The American Taxpayer Relief Act of 2012 (ATRA) was the first piece of legislation to set a permanent estate tax and gift tax exemption (“exemption”). The exemption is the amount of wealth a person can shelter from estate tax on transfers at the time of their death or during their lifetime. Lifetime gifts over the annual exclusion amount will reduce the available exemption amount. ATRA set the exemption at $5,000,000 per person, indexed for inflation, at passage. Five years later when the Tax Cuts and Jobs Act of 2017 (TCJA) was passed, the exemption almost doubled to $11,180,000 per person. That amount has been adjusted upward for inflation annually, and in 2023, the new exemption amount is set to be $12,920,000 per person and $25,840,000 per married couple. This is a substantial increase from the $12,060,000 ($24,120,000) amount of 2022 and welcome news for those individuals or families who may now have additional planning opportunities to transfer wealth and shelter assets from estate taxes.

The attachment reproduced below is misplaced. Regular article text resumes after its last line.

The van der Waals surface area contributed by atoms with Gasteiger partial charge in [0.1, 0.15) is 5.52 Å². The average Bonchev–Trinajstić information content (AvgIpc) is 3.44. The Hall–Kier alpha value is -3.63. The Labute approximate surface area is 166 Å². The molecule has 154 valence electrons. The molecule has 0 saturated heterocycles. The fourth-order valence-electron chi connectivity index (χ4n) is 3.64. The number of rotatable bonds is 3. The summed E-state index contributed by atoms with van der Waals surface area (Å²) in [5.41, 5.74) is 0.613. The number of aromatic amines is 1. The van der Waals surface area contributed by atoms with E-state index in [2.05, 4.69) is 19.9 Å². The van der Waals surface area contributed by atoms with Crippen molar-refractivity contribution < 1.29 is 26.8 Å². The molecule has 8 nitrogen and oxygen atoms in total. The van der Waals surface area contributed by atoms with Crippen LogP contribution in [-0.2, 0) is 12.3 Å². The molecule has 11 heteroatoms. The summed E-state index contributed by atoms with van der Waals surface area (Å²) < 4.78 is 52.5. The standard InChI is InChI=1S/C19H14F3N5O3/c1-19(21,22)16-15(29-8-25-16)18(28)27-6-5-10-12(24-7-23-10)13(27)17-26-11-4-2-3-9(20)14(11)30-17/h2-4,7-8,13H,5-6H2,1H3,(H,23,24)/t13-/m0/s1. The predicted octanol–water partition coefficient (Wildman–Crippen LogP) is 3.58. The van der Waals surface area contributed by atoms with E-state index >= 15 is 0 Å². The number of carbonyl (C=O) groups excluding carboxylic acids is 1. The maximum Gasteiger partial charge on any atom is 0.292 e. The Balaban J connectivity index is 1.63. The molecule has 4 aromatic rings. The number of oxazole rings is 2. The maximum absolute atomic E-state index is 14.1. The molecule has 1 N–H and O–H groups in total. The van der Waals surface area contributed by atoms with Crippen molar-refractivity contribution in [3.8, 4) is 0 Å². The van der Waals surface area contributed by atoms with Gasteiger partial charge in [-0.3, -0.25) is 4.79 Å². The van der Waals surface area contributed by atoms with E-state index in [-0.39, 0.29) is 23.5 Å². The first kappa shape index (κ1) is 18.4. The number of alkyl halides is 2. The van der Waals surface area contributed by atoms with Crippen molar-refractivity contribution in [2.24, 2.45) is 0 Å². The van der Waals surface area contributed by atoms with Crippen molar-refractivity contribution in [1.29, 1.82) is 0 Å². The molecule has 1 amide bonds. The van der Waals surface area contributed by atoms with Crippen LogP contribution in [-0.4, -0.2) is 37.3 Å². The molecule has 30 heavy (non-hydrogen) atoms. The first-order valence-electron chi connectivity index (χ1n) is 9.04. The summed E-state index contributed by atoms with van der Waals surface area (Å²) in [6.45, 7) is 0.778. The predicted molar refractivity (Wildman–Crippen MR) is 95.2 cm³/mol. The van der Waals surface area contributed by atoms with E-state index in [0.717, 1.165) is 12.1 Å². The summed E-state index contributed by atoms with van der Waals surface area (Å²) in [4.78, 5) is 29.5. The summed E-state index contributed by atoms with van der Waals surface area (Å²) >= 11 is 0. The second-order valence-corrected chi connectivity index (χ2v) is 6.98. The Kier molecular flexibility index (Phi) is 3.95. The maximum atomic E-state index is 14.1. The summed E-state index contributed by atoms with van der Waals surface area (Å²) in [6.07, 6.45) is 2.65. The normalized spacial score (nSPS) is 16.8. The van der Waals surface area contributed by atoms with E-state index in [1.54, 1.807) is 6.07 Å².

Moreover, the annual gift tax exclusion is set to rise from $16,000 per donee in 2022 to $17,000 per donee in 2023. This means that any individual can give up to $17,000 to any other person(s) without incurring gift tax consequences or reducing their remaining exemption. Married couples can also gift-split and effectively gift $34,000 to any donee. This is a tried-and-true method of passing wealth to others in a tax efficient manner and is in addition to any taxable gifts utilizing exemption. For example, if an individual has already used all of their $12,060,000 exemption, as of January 1, 2023, they could gift an additional $860,000 (utilizing the increased exemption amount) and make as many $17,000 gifts to individuals as they would like without any gift tax concerns. All of these funds would also be removed from their estate for estate tax purposes.
The TCJA is set to sunset at the end of 2025. Therefore, if Congress does not proactively take action to extend the current increased exemptions, as of January 1, 2026 the exemption will revert to the ATRA level of $5,000,000, indexed for inflation. This amount is expected to be in the mid to high $6,000,000 range. In light of this potentially time-limited opportunity, individuals and families should work with their trusted advisors to finalize any 2022 gifting under current exemption amounts and determine if additional gifting in 2023 is advantageous for their situation.